Captain Grumpy (Digital version)

Follow your heart and find the real treasure!

$14.50 inc. GST

Product Code: D6075

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Teachers and parents: here’s a delightful tale for children about taking control of negative emotions and discovering life’s real treasures!

Captain Grumpy didn’t want to be a pirate, he wanted to be an artist. But a pirate he became—and he was good at it because he was good at being grumpy. The result? Well, join the crew and find out, me hearties!

In this digital picture book you’ll find all sorts of peace-loving pirates and important messages for children about how to manage anger. Use this picture book to explore what happens when trouble pushes us around and how we can keep trouble at bay with real treasures—the inner ones.

Discover more ways to use Captain Grumpy below, as well as this article on creating a Captain Grumpy-themed workshop for children.

Published by Innovative Resources, 2003. Digital version published 2020
ISBN: 978-1-925657-32-6
Author: Russell Deal
Illustrator: Sue Jenkins
Digital book 32 pages

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Stories and Reviews

Discussing friendships

I am the Chaplain at Haileybury College, Berwick. I work with children between Prep and Year 9. My role includes teaching religious education, leading chapels and providing pastoral care in small group situations and to individuals. I have enjoyed using The Wrong Stone and Captain Grumpy in my role as chaplain.

Captain Grumpy is a fantastic story. The illustrations really bring the book alive. I have used this book a number of times looking at the theme of friendship. I used the book during a session with Grade Twos. I read the book and then got the students, in groups of four, to discuss how they are a good friend, how they could be a better friend and three things friends like about them. They then divided into pairs and had to do a role play about how you could help turn someone from being grumpy into being happy again. The students came up with a variety of ideas including being a clown, asking them to join in with a group and asking them what they would like to play. The students responded well to the story and shared lots of ideas about ways they can help people to be happy.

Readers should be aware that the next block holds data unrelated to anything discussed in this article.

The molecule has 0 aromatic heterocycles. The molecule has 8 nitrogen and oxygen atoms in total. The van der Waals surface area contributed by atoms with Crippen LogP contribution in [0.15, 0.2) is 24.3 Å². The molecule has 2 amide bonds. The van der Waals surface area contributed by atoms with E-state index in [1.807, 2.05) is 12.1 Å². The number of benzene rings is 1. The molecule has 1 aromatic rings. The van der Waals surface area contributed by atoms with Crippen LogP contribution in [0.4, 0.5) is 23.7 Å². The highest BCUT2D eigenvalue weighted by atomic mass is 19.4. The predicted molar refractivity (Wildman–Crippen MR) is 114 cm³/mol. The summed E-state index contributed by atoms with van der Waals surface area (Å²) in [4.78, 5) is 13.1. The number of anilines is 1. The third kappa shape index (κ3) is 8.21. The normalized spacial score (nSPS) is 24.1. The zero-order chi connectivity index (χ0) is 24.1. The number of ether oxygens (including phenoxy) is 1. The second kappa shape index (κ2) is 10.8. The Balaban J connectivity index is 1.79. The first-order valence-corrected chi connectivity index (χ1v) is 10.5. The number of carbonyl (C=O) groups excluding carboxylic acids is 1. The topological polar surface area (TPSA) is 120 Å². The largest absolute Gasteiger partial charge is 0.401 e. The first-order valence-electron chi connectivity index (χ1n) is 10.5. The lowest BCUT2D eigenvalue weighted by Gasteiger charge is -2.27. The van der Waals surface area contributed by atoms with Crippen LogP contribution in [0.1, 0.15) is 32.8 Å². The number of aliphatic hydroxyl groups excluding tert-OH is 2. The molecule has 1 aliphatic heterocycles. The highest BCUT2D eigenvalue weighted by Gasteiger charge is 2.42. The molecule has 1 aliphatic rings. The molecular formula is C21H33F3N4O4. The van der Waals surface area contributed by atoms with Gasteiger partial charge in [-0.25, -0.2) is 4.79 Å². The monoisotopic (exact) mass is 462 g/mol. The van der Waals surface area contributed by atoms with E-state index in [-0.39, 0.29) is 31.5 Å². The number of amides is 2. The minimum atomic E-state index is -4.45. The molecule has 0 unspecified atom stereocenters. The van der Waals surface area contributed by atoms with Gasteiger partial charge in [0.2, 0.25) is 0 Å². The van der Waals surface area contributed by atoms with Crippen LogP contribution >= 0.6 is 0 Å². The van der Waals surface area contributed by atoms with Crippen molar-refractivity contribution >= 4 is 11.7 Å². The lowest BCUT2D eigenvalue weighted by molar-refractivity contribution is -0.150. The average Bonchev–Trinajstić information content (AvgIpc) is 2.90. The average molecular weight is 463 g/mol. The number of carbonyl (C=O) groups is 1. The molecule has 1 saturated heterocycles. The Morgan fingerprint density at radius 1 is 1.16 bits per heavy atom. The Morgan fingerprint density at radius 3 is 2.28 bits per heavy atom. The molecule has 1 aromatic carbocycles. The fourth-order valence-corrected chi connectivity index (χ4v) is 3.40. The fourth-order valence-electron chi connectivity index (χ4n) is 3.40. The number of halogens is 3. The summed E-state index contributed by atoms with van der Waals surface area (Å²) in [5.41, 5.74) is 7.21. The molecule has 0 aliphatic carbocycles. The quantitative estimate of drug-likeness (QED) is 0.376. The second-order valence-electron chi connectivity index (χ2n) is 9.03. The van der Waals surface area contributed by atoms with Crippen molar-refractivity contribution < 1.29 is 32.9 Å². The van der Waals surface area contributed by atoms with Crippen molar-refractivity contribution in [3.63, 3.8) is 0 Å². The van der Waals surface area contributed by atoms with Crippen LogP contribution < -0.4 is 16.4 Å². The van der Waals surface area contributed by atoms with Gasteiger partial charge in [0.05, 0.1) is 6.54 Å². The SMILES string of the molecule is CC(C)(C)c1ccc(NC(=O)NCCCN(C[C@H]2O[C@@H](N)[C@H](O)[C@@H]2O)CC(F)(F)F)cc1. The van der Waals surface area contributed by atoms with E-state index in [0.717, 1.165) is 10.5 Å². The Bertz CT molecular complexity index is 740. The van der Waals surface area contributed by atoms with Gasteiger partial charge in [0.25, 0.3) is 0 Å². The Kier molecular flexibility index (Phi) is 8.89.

I look forward to continuing to use this book in a variety of situations. The power of a story, at any age, can never be underestimated!

Dianne Stevens


Notes for Using Captain Grumpy

Captain Grumpy’s story is a cautionary tale of tragedy and redemption. Steered into piracy by parents who wanted him to find treasure, Captain Grumpy discovered that he was good at being a pirate because he was so grumpy. Many people believe a grumpy pirate is a good pirate. But eventually it was grumpiness that took control and became the boss of Captain Grumpy’s life.

His crew mutinied and all appeared lost until Captain Grumpy discovered his first love: art.

This 32-page picturebook contains many possible messages, making it a therapeutic tool that children and adults will enjoy. Firstly it can work as an anger management tool. We all get pushed around at times by grumpiness or anger.

  • How do you keep grumpiness in its place?
  • How do you take control of grumpiness when it starts to push you around?
  • Has grumpiness ever pushed you around?
  • Is there a difference between good grumpiness and bad grumpiness?

The book also talks about how we deal with the expectations of our parents.

  • What did (or do) your parents expect you to do for a career?
  • Is this your own preference?
  • Do you imagine they have been or will be disappointed with your choice?

Sometimes our inability to fulfil our parents’ expectations can haunt us into adulthood.
Finally, Captain Grumpy discovers that he is an artist after all. He recognises it is his art that is his real treasure and he learns that treasure is meant to be shared.

  • What is your idea of real treasure?
  • What things in life are of most value to you?
  • How does it feel when other people, close friends or family don’t share your idea about treasure?

Captain Grumpy is a picture book full of fun and meaning that can be used as a prompt for a range of creative activities.

  • Create lists of what makes you grumpy and what makes you happy.
  • Draw a dialogue between you and ‘grumpiness’.
  • Paint what you imagine the sail on Captain Grumpy’s ship would look like. What would the sail on your ship look like?